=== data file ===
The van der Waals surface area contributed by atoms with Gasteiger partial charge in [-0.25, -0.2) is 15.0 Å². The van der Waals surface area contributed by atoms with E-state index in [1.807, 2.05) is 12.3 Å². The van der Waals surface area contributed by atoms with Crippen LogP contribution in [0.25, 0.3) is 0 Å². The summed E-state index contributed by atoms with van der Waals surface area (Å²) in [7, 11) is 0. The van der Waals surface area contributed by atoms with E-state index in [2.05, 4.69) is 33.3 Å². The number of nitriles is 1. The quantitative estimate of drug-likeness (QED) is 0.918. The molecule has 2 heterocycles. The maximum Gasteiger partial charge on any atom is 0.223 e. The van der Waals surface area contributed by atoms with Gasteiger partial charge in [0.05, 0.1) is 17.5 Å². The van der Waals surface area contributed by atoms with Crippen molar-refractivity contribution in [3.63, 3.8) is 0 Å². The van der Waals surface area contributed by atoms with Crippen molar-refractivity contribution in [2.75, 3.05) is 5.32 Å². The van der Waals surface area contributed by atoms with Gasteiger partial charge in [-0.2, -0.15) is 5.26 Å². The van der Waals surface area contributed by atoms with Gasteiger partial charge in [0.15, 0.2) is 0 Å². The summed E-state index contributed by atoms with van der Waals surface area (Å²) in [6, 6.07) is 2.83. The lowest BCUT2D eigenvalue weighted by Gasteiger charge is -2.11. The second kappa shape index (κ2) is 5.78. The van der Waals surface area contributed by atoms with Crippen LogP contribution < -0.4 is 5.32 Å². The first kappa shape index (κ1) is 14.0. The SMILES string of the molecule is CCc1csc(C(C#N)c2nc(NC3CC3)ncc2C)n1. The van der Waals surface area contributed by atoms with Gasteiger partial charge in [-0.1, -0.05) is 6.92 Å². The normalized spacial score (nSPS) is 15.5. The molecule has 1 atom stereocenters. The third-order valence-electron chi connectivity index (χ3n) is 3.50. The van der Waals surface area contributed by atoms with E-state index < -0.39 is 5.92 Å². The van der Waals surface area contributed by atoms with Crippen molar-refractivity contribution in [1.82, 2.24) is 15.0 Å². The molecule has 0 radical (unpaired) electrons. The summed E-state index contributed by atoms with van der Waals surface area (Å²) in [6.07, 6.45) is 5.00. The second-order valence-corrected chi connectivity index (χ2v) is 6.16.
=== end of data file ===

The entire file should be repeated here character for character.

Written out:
The van der Waals surface area contributed by atoms with Gasteiger partial charge in [-0.25, -0.2) is 15.0 Å². The van der Waals surface area contributed by atoms with E-state index in [1.807, 2.05) is 12.3 Å². The van der Waals surface area contributed by atoms with Crippen LogP contribution in [0.25, 0.3) is 0 Å². The summed E-state index contributed by atoms with van der Waals surface area (Å²) in [7, 11) is 0. The van der Waals surface area contributed by atoms with E-state index in [2.05, 4.69) is 33.3 Å². The number of nitriles is 1. The quantitative estimate of drug-likeness (QED) is 0.918. The molecule has 2 heterocycles. The maximum Gasteiger partial charge on any atom is 0.223 e. The van der Waals surface area contributed by atoms with Gasteiger partial charge in [0.05, 0.1) is 17.5 Å². The van der Waals surface area contributed by atoms with Crippen molar-refractivity contribution in [3.63, 3.8) is 0 Å². The van der Waals surface area contributed by atoms with Crippen molar-refractivity contribution in [2.75, 3.05) is 5.32 Å². The van der Waals surface area contributed by atoms with Gasteiger partial charge in [-0.2, -0.15) is 5.26 Å². The van der Waals surface area contributed by atoms with Gasteiger partial charge in [0.15, 0.2) is 0 Å². The summed E-state index contributed by atoms with van der Waals surface area (Å²) in [6, 6.07) is 2.83. The lowest BCUT2D eigenvalue weighted by Gasteiger charge is -2.11. The second kappa shape index (κ2) is 5.78. The van der Waals surface area contributed by atoms with Crippen LogP contribution < -0.4 is 5.32 Å². The first kappa shape index (κ1) is 14.0. The SMILES string of the molecule is CCc1csc(C(C#N)c2nc(NC3CC3)ncc2C)n1. The van der Waals surface area contributed by atoms with Gasteiger partial charge in [-0.1, -0.05) is 6.92 Å². The normalized spacial score (nSPS) is 15.5. The molecule has 1 atom stereocenters. The third-order valence-electron chi connectivity index (χ3n) is 3.50. The van der Waals surface area contributed by atoms with E-state index < -0.39 is 5.92 Å². The van der Waals surface area contributed by atoms with Crippen molar-refractivity contribution in [1.82, 2.24) is 15.0 Å². The molecule has 0 radical (unpaired) electrons. The summed E-state index contributed by atoms with van der Waals surface area (Å²) in [6.07, 6.45) is 5.00. The second-order valence-corrected chi connectivity index (χ2v) is 6.16.